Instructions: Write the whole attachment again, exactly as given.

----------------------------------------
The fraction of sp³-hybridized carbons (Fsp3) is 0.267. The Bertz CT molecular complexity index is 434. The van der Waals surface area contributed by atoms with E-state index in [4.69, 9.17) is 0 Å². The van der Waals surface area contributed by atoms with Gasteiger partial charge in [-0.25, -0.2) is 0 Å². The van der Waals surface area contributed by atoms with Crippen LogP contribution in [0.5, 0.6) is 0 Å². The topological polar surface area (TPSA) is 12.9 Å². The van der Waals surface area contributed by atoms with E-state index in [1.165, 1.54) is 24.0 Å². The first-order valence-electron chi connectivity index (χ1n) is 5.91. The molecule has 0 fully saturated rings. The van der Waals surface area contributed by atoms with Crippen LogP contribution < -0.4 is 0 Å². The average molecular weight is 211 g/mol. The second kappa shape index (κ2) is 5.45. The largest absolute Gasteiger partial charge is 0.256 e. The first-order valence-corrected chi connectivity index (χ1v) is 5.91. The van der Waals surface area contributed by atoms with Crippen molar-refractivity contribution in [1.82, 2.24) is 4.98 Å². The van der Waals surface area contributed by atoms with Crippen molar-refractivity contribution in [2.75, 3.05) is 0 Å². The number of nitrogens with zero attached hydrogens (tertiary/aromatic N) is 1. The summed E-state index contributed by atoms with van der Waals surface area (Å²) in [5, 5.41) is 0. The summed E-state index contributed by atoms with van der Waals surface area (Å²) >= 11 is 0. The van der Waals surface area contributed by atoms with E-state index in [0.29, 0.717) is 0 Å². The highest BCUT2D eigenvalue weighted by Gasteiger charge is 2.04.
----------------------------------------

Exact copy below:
The fraction of sp³-hybridized carbons (Fsp3) is 0.267. The Bertz CT molecular complexity index is 434. The van der Waals surface area contributed by atoms with E-state index in [4.69, 9.17) is 0 Å². The van der Waals surface area contributed by atoms with Gasteiger partial charge in [-0.25, -0.2) is 0 Å². The van der Waals surface area contributed by atoms with Crippen LogP contribution in [0.5, 0.6) is 0 Å². The topological polar surface area (TPSA) is 12.9 Å². The van der Waals surface area contributed by atoms with E-state index in [1.165, 1.54) is 24.0 Å². The first-order valence-electron chi connectivity index (χ1n) is 5.91. The molecule has 0 fully saturated rings. The van der Waals surface area contributed by atoms with Crippen LogP contribution < -0.4 is 0 Å². The average molecular weight is 211 g/mol. The second kappa shape index (κ2) is 5.45. The largest absolute Gasteiger partial charge is 0.256 e. The first-order valence-corrected chi connectivity index (χ1v) is 5.91. The van der Waals surface area contributed by atoms with Crippen molar-refractivity contribution in [1.82, 2.24) is 4.98 Å². The van der Waals surface area contributed by atoms with Crippen molar-refractivity contribution in [2.75, 3.05) is 0 Å². The number of nitrogens with zero attached hydrogens (tertiary/aromatic N) is 1. The summed E-state index contributed by atoms with van der Waals surface area (Å²) in [5, 5.41) is 0. The summed E-state index contributed by atoms with van der Waals surface area (Å²) >= 11 is 0. The van der Waals surface area contributed by atoms with E-state index in [0.29, 0.717) is 0 Å². The highest BCUT2D eigenvalue weighted by Gasteiger charge is 2.04.